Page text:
Learning to Accept Criticism: The Difference Between the Fixed and Growth Mindsets

Criticism is difficult for most. Because of the ways our minds work, we’re prone to distort our images of ourselves and those of others. If someone tells us they’re angry with us, we think we’re awful. If we fail an exam and are told we should have done better, we think we’re stupid. If we make a mistake on a projected earnings report for a client, we consider ourselves to be incompetent. In each instant, we make a global assessment of who we are, rather than focusing on where we failed.

For most of my life, I was prone to over-generalized and black and white thinking (viewing people and things as good or bad, valuable or worthless, etc…); so, naturally, I felt like shit about myself throughout the majority of the time (since high standards are rarely achieved). Each criticism stung with such profundity that I wanted to hide away and avoid every avenue that potentially led to it, to, essentially, avoid my life. When we’re children, we don’t possess the ability to critically examine the information the world gives us; we simply accept it. Children reared in an overly critical environment, and even those bullied in school, learn to see themselves in the ways they’re seen by those whom they admire; the explicit and implicit messages combine to form their distorted self-conceptions.

Those beliefs are reinforced by constant repetition; so, when the child becomes an adult, her self-image feels as though it’s set in stone and undeniably true; her spirit is broken, and others’ attempts to lure her out of her deep despair are met with resistance, explained away as pity. Every criticism is perceived through the lens of her core beliefs, which are validated by experience. Unfortunately, our brains have a way of selectively remembering all of the evidence that proves what we believe, while conveniently forgetting contradicting points. Placed on the bedrock of who we believe we are, feedback is akin to being stabbed, constituting further validation of what we spend most of our lives trying desperately to ignore.

The fixed-mindset tells us that our character is un-malleable, and that who we are we’ll always be. Those who are psychologically beaten down tend to view their traits as fixed aspects of themselves. No one ever tells them about their innate potential or even what growth entails. Their worlds are black and white, with winners and losers, the lucky and the desolate. Since they didn’t win the genetic lottery, despair becomes inevitable. Thus, they look out at an unfair world, resenting everyone around them.

At the other end, the growth-mindset encompasses the belief that while we start out as one thing, we can blossom into another. According to this way of seeing oneself, inherent ability is important, but it isn’t the whole story of who one is. One views oneself in terms of her potential. Instead of ascribing labels to herself, she considers areas of improvement, learning from her mistakes and how she could perform better in the future. In her mind, rather than being a failure, she conceives of her attempt as unsuccessful. For her, the struggle provides her with self-worth because she believes in her resilience.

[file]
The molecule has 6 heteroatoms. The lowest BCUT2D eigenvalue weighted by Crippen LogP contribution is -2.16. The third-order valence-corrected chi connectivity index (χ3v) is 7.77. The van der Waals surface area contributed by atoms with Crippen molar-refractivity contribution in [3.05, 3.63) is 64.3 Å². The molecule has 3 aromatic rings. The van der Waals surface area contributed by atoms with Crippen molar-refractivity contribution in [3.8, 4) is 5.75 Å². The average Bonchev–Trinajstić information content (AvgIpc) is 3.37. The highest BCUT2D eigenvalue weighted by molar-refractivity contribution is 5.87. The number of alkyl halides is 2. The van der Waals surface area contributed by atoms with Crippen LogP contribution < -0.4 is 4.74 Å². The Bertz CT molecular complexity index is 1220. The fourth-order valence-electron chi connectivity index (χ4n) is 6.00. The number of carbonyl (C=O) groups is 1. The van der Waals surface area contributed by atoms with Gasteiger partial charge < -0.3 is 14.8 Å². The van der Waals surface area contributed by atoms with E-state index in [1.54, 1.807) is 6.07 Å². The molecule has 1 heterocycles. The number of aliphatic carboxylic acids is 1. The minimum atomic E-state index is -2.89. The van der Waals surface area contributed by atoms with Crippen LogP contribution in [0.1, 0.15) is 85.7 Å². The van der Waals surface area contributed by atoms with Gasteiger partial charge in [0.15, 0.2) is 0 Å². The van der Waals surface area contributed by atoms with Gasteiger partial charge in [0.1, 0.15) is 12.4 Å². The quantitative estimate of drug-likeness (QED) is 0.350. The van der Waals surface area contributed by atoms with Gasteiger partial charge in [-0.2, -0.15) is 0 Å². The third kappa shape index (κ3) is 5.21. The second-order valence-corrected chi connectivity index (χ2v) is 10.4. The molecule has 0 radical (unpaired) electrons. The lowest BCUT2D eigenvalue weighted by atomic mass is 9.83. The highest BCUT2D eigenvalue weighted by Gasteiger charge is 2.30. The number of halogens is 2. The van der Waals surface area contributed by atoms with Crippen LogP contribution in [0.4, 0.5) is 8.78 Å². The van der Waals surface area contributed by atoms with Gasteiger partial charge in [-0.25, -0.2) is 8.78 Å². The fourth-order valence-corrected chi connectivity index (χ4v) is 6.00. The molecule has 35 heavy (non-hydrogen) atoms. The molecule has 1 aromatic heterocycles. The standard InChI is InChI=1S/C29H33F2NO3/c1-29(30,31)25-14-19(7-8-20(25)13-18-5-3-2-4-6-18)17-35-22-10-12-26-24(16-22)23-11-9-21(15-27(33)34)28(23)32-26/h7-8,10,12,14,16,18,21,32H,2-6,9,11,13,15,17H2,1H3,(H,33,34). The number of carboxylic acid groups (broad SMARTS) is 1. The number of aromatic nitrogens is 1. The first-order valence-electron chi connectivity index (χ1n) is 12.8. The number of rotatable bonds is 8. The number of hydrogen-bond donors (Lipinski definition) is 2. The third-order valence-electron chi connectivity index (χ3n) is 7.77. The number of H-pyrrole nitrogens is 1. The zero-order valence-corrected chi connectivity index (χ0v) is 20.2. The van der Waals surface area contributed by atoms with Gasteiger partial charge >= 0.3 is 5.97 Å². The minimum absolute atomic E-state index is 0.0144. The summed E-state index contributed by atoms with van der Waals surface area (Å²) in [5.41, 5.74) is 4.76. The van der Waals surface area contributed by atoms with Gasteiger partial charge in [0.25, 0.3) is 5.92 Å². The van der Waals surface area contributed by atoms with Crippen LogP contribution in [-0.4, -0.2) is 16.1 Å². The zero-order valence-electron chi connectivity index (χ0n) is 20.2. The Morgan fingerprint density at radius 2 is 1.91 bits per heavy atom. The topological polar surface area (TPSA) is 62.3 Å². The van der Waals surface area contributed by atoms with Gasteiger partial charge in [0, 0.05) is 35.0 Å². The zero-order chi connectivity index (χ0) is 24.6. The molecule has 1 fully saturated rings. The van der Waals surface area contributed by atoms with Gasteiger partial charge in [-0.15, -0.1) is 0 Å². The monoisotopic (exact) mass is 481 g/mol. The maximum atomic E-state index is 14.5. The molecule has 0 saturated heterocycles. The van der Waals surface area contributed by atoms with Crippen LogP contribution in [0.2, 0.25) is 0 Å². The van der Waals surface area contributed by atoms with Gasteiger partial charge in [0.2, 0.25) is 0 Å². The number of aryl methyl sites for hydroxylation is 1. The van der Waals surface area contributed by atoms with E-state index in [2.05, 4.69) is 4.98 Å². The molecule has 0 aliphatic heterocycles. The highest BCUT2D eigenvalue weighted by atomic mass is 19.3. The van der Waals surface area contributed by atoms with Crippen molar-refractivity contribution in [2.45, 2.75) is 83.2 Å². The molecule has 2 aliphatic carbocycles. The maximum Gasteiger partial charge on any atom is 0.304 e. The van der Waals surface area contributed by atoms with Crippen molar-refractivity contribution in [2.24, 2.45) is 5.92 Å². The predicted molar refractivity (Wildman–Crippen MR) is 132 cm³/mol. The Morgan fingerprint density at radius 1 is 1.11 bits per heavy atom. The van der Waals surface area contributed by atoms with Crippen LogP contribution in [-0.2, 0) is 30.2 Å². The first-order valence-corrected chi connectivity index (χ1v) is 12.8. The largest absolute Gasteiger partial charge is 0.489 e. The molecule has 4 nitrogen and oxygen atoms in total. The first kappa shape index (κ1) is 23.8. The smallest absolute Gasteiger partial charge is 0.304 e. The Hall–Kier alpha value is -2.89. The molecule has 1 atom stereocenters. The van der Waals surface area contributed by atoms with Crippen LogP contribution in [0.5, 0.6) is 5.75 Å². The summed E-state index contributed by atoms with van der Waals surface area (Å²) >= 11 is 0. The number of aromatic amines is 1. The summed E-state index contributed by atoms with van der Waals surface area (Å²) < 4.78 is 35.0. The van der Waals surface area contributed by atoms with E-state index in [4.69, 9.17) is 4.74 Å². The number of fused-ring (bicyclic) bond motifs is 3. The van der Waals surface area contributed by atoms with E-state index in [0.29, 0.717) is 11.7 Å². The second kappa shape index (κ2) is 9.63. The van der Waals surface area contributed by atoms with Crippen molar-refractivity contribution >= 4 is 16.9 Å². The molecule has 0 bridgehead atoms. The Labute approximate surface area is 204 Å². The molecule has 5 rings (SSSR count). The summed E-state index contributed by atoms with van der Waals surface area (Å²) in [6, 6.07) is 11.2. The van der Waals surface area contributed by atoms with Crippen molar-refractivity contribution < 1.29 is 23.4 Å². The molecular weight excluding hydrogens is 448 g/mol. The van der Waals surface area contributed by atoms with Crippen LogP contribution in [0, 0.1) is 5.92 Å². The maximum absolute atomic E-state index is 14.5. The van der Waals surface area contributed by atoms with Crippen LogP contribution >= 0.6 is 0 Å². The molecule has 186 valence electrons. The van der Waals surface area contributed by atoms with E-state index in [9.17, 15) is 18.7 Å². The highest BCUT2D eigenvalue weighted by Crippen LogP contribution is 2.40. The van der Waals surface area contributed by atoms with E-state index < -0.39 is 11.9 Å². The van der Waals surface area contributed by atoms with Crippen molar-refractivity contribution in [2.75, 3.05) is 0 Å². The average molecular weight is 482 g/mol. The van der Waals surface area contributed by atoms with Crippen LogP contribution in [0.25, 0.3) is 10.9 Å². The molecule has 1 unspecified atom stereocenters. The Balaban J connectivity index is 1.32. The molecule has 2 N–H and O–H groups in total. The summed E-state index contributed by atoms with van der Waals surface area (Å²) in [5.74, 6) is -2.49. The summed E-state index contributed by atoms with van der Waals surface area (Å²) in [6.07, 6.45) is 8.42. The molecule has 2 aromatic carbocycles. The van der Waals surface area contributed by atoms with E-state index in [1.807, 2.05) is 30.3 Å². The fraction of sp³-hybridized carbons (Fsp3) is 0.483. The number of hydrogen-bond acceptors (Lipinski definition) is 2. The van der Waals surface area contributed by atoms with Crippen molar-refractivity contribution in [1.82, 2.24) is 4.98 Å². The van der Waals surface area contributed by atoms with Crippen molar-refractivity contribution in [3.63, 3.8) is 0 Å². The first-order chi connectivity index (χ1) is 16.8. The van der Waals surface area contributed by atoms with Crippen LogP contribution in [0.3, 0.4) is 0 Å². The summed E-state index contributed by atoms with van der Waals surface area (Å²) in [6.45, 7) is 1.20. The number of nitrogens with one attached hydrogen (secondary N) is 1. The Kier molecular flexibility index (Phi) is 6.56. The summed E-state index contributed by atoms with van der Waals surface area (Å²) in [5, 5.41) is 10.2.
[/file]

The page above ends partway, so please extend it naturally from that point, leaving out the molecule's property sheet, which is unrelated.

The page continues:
Cultivating the latter mindset is a struggle in itself, especially for those who’ve suffered chronic trauma, since they’re convinced of their inferiority. Healing is often daunting, full of many pitfalls. But, I think that the battle to own oneself is always worth it. In order to have stable and healthy relationships, we have to be able to incorporate feedback and adapt to our friends’ or partner’s needs. Constantly being on defense will protect us from the shame and embarrassment we’d otherwise feel, but it’ll also push away the people who want to love us.

There’s a solid line here, too, between constructive feedback and nitpicking. While considering criticism is good, we have to be careful not to become overly receptive, blindly accepting every criticism we receive. Trauma prevents us from developing an ability to reason (our junk beliefs would never survive with it). So, through therapy, or even philosophical counseling, we can learn the skills we need to grow and make sure we aren’t at one extreme or the other, relentlessly on defense or allowing others to mold us because of how terrible we must be.

Letting go of our junk beliefs can be scary due to how safe our world-views make us feel. For, what if we accept our potential and inner-goodness to discover that we’re wrong? What if the thread we’re hanging on by is quickly ripped away?The journey to see oneself with fresh eyes requires great courage, which in itself can be sustaining. For, if you’re this courageous, how can you ever truly be a failure?

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